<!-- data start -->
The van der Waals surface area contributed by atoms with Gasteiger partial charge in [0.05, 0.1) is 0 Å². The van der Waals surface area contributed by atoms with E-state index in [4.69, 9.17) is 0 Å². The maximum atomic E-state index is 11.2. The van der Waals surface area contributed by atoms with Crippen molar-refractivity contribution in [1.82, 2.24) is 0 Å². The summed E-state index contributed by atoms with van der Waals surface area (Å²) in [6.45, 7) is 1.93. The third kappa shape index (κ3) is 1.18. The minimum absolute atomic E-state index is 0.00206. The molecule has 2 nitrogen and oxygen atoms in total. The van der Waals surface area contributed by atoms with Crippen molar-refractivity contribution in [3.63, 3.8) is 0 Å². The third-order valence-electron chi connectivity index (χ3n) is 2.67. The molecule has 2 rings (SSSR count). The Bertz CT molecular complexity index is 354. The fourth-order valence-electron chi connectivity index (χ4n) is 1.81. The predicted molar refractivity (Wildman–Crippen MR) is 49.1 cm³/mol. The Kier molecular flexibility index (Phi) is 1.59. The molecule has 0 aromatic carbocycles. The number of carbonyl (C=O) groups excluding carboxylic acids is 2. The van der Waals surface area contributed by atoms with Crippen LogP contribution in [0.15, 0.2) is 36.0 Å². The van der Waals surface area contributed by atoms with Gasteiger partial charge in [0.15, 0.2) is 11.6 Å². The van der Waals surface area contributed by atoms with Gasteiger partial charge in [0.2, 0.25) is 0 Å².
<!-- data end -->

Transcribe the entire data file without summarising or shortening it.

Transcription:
The van der Waals surface area contributed by atoms with Gasteiger partial charge in [0.05, 0.1) is 0 Å². The van der Waals surface area contributed by atoms with E-state index in [4.69, 9.17) is 0 Å². The maximum atomic E-state index is 11.2. The van der Waals surface area contributed by atoms with Crippen molar-refractivity contribution in [1.82, 2.24) is 0 Å². The summed E-state index contributed by atoms with van der Waals surface area (Å²) in [6.45, 7) is 1.93. The third kappa shape index (κ3) is 1.18. The minimum absolute atomic E-state index is 0.00206. The molecule has 2 nitrogen and oxygen atoms in total. The van der Waals surface area contributed by atoms with Crippen molar-refractivity contribution in [3.63, 3.8) is 0 Å². The third-order valence-electron chi connectivity index (χ3n) is 2.67. The molecule has 2 rings (SSSR count). The Bertz CT molecular complexity index is 354. The fourth-order valence-electron chi connectivity index (χ4n) is 1.81. The predicted molar refractivity (Wildman–Crippen MR) is 49.1 cm³/mol. The Kier molecular flexibility index (Phi) is 1.59. The molecule has 0 aromatic carbocycles. The number of carbonyl (C=O) groups excluding carboxylic acids is 2. The van der Waals surface area contributed by atoms with Crippen LogP contribution in [0.15, 0.2) is 36.0 Å². The van der Waals surface area contributed by atoms with Gasteiger partial charge in [0.15, 0.2) is 11.6 Å². The van der Waals surface area contributed by atoms with Gasteiger partial charge in [0.2, 0.25) is 0 Å².